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Earl (The Pearl) Monroe poses with a framed No. 10 jersey on Tuesday. ((M. B. Ceneta/Associated Press))

Earl (The Pearl) Monroe will have his No. 10 retired by the Washington Wizards on Dec. 1.

Monroe, 62, played four stellar seasons for the Baltimore Bullets, later known as the Washington Bullets and, ultimately, the Wizards.

When he engaged in a salary dispute with the Bullets, they dealt him to the New York Knicks for Mike Riordan, Dave Stallworth and cash considerations on Oct. 10, 1971.

"When I went to New York, I had to give up my No. 10," Monroe said. "So finally, getting my No. 10 back has brought me full circle."

Monroe played nine seasons in New York, winning an NBA championship in 1972-73, and having the No. 15 he wore with the Knicks raised to the rafters of Madison Square Garden.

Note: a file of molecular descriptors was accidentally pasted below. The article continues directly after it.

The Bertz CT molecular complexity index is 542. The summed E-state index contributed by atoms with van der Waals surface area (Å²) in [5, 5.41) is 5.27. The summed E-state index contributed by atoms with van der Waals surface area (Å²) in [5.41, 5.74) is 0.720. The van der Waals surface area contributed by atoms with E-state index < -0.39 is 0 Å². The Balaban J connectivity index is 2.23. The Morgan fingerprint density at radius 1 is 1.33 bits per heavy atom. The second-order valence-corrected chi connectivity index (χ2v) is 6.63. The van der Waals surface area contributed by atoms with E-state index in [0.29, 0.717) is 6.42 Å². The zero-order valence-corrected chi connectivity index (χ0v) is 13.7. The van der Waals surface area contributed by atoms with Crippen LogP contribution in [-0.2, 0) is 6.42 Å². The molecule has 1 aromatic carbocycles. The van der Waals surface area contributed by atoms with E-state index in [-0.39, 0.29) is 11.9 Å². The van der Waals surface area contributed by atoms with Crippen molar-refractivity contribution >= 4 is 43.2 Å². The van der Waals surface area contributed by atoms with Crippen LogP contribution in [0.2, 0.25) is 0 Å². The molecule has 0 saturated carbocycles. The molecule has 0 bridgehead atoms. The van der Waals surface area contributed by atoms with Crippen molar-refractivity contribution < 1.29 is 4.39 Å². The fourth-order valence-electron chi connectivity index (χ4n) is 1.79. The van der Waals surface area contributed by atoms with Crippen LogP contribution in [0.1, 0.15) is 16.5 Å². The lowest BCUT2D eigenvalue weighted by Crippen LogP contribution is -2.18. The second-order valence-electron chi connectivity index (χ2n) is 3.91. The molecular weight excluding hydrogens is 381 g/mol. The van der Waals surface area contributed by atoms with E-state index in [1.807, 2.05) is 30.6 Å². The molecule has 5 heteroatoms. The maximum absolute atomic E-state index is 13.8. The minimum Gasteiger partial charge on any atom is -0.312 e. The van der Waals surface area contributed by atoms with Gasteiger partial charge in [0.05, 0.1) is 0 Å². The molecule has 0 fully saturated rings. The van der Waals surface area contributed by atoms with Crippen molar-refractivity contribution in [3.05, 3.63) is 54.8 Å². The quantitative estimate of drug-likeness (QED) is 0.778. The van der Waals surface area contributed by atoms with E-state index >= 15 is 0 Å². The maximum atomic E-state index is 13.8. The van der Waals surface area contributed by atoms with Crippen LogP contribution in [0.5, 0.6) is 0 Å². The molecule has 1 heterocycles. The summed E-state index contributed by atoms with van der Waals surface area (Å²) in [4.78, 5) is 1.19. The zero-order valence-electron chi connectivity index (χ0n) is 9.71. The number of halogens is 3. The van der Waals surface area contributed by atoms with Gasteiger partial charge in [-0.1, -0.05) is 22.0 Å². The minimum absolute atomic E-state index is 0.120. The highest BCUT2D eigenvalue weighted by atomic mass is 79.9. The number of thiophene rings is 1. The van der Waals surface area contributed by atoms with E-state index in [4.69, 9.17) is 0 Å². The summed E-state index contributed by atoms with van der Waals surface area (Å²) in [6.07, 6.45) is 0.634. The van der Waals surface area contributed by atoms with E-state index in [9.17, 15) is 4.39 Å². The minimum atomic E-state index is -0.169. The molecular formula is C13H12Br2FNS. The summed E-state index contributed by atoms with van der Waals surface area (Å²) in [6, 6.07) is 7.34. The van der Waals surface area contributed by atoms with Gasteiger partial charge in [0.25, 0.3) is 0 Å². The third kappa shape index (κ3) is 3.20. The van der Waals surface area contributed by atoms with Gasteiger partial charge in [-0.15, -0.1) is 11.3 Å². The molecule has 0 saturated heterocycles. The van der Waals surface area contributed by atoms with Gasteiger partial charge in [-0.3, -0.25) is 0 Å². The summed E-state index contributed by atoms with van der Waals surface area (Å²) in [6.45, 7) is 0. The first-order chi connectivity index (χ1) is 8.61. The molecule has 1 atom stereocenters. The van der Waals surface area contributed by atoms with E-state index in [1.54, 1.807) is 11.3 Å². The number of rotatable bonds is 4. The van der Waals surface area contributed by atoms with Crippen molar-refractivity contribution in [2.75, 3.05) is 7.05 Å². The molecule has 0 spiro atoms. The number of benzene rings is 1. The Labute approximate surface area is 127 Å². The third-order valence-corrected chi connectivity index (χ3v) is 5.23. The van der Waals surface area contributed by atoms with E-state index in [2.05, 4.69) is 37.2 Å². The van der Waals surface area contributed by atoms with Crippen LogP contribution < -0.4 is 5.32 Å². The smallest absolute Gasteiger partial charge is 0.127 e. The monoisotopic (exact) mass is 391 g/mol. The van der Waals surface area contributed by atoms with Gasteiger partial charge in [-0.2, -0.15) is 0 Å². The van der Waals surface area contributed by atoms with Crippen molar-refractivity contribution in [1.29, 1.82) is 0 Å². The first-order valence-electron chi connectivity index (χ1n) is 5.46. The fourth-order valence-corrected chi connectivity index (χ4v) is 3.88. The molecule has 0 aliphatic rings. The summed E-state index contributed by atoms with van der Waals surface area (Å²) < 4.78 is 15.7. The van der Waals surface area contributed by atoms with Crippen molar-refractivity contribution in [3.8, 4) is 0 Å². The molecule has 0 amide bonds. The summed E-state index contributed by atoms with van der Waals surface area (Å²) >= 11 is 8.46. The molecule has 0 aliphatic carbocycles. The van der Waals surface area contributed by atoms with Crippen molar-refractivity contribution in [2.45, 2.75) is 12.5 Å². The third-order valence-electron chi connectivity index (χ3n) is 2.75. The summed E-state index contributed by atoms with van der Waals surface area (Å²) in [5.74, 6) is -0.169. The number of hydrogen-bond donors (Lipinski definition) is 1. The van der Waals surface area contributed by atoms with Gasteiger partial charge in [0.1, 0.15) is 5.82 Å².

"For a long time, even though I was playing in New York, I never felt as though people thought I was a real Knick per se," he said.

Monroe retired in 1980, and earned induction into the Hall of Fame 10 years later — as a Bullet.

"When people think of me, they identify me with the Baltimore Bullets and then the Knicks," he said.

Monroe, drafted second overall by Baltimore in 1967, was considered a basketball virtuoso, a ball handler capable of creating unique moves on the fly.

The four-time all-star averaged 18.8 points, 3.9 assists and 3.0 rebounds in 926 appearances with the Bullets and Knicks over 13 NBA seasons.

"Very few players in this game you can say that they changed the game, they revolutionized the game and that is what he did," Wizards president Ernie Grunfeld said. "With his spin move, his freeze move, the herky-jerky move where he froze his opponent and got his jump shot off, that was just what everyone tried to do on the playground."

Monroe will be the fourth player in franchise history to have his jersey number retired, joining Wes Unseld (41), Elvin Hayes (11) and Gus Johnson (25).

With files from the Associated Press